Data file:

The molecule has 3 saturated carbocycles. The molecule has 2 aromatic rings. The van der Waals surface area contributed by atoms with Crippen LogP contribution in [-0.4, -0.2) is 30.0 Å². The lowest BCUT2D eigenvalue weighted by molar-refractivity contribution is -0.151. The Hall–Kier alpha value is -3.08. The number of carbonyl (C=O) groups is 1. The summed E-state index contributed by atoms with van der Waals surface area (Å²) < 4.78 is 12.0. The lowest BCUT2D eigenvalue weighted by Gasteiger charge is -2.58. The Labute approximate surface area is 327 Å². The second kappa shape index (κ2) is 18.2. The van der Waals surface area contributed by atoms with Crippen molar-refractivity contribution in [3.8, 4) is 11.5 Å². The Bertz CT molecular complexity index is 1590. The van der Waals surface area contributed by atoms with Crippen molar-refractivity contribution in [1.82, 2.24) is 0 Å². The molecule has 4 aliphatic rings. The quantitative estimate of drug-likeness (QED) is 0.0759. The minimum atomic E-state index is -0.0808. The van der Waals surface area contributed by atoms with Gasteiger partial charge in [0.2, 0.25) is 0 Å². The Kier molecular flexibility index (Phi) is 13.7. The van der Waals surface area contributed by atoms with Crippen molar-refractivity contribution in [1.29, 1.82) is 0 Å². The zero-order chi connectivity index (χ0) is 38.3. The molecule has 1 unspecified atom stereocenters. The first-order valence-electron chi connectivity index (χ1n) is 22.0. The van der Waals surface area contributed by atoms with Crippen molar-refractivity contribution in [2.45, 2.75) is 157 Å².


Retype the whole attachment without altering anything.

The molecule has 3 saturated carbocycles. The molecule has 2 aromatic rings. The van der Waals surface area contributed by atoms with Crippen LogP contribution in [-0.4, -0.2) is 30.0 Å². The lowest BCUT2D eigenvalue weighted by molar-refractivity contribution is -0.151. The Hall–Kier alpha value is -3.08. The number of carbonyl (C=O) groups is 1. The summed E-state index contributed by atoms with van der Waals surface area (Å²) < 4.78 is 12.0. The lowest BCUT2D eigenvalue weighted by Gasteiger charge is -2.58. The Labute approximate surface area is 327 Å². The second kappa shape index (κ2) is 18.2. The van der Waals surface area contributed by atoms with Crippen molar-refractivity contribution in [3.8, 4) is 11.5 Å². The Bertz CT molecular complexity index is 1590. The van der Waals surface area contributed by atoms with Crippen molar-refractivity contribution in [1.82, 2.24) is 0 Å². The molecule has 4 aliphatic rings. The quantitative estimate of drug-likeness (QED) is 0.0759. The minimum atomic E-state index is -0.0808. The van der Waals surface area contributed by atoms with Gasteiger partial charge in [0.2, 0.25) is 0 Å². The Kier molecular flexibility index (Phi) is 13.7. The van der Waals surface area contributed by atoms with Crippen molar-refractivity contribution in [1.29, 1.82) is 0 Å². The zero-order chi connectivity index (χ0) is 38.3. The molecule has 1 unspecified atom stereocenters. The first-order valence-electron chi connectivity index (χ1n) is 22.0. The van der Waals surface area contributed by atoms with Crippen molar-refractivity contribution in [2.45, 2.75) is 157 Å².